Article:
Stocks rise as White House, Democrats trade stimulus offers

Stocks rose Wednesday as House Democrats and the Trump administration traded offers for another round

Stocks rose Wednesday as House Democrats and the Trump administration traded offers for another round of coronavirus stimulus.



Nancy Pelosi wearing sunglasses posing for the camera: Stocks rise as White House, Democrats trade stimulus offers


© Bonnie Cash – Greg Nash
Stocks rise as White House, Democrats trade stimulus offers

Both sides are seeking an elusive deal on coronavirus relief before the election.

The Dow Jones Industrial Average opened with a gain of 350 points, rising 1.3 percent. The S&P 500 rose 0.8 percent and the Nasdaq composite rose 1 percent shortly after the market opened.

The strong start to Wednesday trading came after Treasury Secretary Steven Mnuchin said that Republicans will propose a $1.5 trillion stimulus bill after he and Speaker Nancy Pelosi (D-Calif.) restarted negotiations last week. House Majority Leader Steny Hoyer (D-Md.) also told House Democrats that he plans to bring a $2.2 trillion offer to the floor Wednesday.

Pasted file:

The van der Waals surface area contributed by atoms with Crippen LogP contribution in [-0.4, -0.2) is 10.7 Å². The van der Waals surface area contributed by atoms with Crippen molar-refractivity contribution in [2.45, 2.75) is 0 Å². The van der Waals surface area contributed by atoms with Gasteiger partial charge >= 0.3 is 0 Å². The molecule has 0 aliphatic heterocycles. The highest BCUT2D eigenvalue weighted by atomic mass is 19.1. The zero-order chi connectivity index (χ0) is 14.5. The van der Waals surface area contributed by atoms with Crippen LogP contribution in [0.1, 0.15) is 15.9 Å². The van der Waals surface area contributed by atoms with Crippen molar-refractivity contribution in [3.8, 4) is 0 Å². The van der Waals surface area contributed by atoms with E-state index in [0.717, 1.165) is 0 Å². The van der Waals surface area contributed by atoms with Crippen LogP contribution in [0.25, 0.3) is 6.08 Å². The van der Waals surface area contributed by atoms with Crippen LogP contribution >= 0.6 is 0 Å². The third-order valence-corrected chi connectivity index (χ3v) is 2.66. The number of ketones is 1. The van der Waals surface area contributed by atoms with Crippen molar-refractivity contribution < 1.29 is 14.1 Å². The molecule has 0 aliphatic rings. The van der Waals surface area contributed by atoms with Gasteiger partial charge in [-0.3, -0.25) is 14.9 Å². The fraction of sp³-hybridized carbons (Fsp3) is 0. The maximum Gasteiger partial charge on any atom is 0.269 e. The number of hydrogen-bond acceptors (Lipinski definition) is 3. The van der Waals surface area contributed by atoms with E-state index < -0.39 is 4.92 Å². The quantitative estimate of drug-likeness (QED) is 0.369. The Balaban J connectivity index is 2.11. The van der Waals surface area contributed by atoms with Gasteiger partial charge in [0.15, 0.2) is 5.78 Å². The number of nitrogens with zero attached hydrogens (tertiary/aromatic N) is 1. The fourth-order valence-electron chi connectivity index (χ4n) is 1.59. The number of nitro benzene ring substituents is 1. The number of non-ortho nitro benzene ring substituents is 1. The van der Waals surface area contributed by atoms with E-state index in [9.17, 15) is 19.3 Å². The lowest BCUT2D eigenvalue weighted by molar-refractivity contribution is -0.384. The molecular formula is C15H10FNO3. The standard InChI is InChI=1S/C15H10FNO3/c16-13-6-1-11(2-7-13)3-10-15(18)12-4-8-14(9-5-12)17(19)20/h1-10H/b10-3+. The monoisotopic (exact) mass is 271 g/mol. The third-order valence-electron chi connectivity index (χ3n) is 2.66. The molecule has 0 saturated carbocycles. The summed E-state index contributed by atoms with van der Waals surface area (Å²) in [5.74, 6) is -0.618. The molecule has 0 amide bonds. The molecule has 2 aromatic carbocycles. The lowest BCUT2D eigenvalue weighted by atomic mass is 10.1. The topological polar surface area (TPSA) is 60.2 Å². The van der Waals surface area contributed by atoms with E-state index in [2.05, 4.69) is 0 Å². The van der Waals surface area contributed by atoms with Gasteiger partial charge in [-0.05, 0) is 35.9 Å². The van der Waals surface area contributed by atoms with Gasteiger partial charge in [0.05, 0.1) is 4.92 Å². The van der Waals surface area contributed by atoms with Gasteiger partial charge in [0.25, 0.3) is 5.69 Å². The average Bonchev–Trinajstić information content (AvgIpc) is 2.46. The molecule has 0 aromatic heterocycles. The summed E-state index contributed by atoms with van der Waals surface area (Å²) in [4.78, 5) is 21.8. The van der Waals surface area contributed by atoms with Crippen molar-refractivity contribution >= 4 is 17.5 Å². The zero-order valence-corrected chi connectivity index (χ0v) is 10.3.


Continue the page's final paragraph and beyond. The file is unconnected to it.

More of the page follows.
While both parties remain far apart on the preferred size of a stimulus bill, the monetary difference between Democratic and Republican offers has narrowed considerably since the spring.

Democrats and Republicans are attempting to break a months-long stalemate over a follow-up to the Coronavirus Aid, Relief and Economic Security (CARES) Act, the $2.2 trillion stimulus and pandemic response bill signed by President Trump in March. Key elements of that bill, such as a boost to unemployment benefits and emergency loans for small businesses, expired this summer without replacement.

The House in May passed a roughly $3 trillion bill that Republicans dismissed immediately, and Republicans have been reluctant to approve more than $1 trillion in aid.

The pace of the recovery from the coronavirus recession slowed notably over the summer and into fall, and the U.S. is still reeling from immense economic pain. More than 10 million people who lost their jobs due to the pandemic have not yet found work again, and thousands of small businesses have folded as the spread of the virus hinders the economy from fully reopening.

Continue Reading

Source Article